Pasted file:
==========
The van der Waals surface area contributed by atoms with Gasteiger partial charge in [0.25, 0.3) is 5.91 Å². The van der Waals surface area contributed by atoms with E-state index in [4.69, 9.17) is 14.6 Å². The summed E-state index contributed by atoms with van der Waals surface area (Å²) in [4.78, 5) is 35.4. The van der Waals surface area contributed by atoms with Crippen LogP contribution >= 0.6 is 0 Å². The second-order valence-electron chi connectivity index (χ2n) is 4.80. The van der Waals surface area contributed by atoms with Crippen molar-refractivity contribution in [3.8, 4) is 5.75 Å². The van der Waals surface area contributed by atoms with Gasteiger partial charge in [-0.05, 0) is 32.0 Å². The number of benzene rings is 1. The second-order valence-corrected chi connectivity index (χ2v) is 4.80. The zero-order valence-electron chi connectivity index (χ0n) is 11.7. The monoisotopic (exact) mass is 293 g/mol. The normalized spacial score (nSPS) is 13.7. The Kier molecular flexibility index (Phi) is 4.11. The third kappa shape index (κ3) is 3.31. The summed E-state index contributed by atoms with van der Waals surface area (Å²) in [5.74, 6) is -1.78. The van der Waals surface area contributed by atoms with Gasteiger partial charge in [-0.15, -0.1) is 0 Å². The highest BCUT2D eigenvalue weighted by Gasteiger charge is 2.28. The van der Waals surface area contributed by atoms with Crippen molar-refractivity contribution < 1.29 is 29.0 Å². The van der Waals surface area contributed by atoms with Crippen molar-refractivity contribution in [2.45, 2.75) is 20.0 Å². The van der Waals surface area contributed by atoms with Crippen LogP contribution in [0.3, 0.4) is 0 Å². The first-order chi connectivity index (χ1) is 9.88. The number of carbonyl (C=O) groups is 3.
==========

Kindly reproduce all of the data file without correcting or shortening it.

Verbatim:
The van der Waals surface area contributed by atoms with Gasteiger partial charge in [0.25, 0.3) is 5.91 Å². The van der Waals surface area contributed by atoms with E-state index in [4.69, 9.17) is 14.6 Å². The summed E-state index contributed by atoms with van der Waals surface area (Å²) in [4.78, 5) is 35.4. The van der Waals surface area contributed by atoms with Crippen LogP contribution >= 0.6 is 0 Å². The second-order valence-electron chi connectivity index (χ2n) is 4.80. The van der Waals surface area contributed by atoms with Crippen molar-refractivity contribution in [3.8, 4) is 5.75 Å². The van der Waals surface area contributed by atoms with Gasteiger partial charge in [-0.05, 0) is 32.0 Å². The number of benzene rings is 1. The second-order valence-corrected chi connectivity index (χ2v) is 4.80. The zero-order valence-electron chi connectivity index (χ0n) is 11.7. The monoisotopic (exact) mass is 293 g/mol. The normalized spacial score (nSPS) is 13.7. The Kier molecular flexibility index (Phi) is 4.11. The third kappa shape index (κ3) is 3.31. The summed E-state index contributed by atoms with van der Waals surface area (Å²) in [5.74, 6) is -1.78. The van der Waals surface area contributed by atoms with Gasteiger partial charge in [-0.15, -0.1) is 0 Å². The highest BCUT2D eigenvalue weighted by Gasteiger charge is 2.28. The van der Waals surface area contributed by atoms with Crippen molar-refractivity contribution < 1.29 is 29.0 Å². The van der Waals surface area contributed by atoms with Crippen molar-refractivity contribution in [2.45, 2.75) is 20.0 Å². The van der Waals surface area contributed by atoms with Crippen LogP contribution in [0.3, 0.4) is 0 Å². The first-order chi connectivity index (χ1) is 9.88. The number of carbonyl (C=O) groups is 3.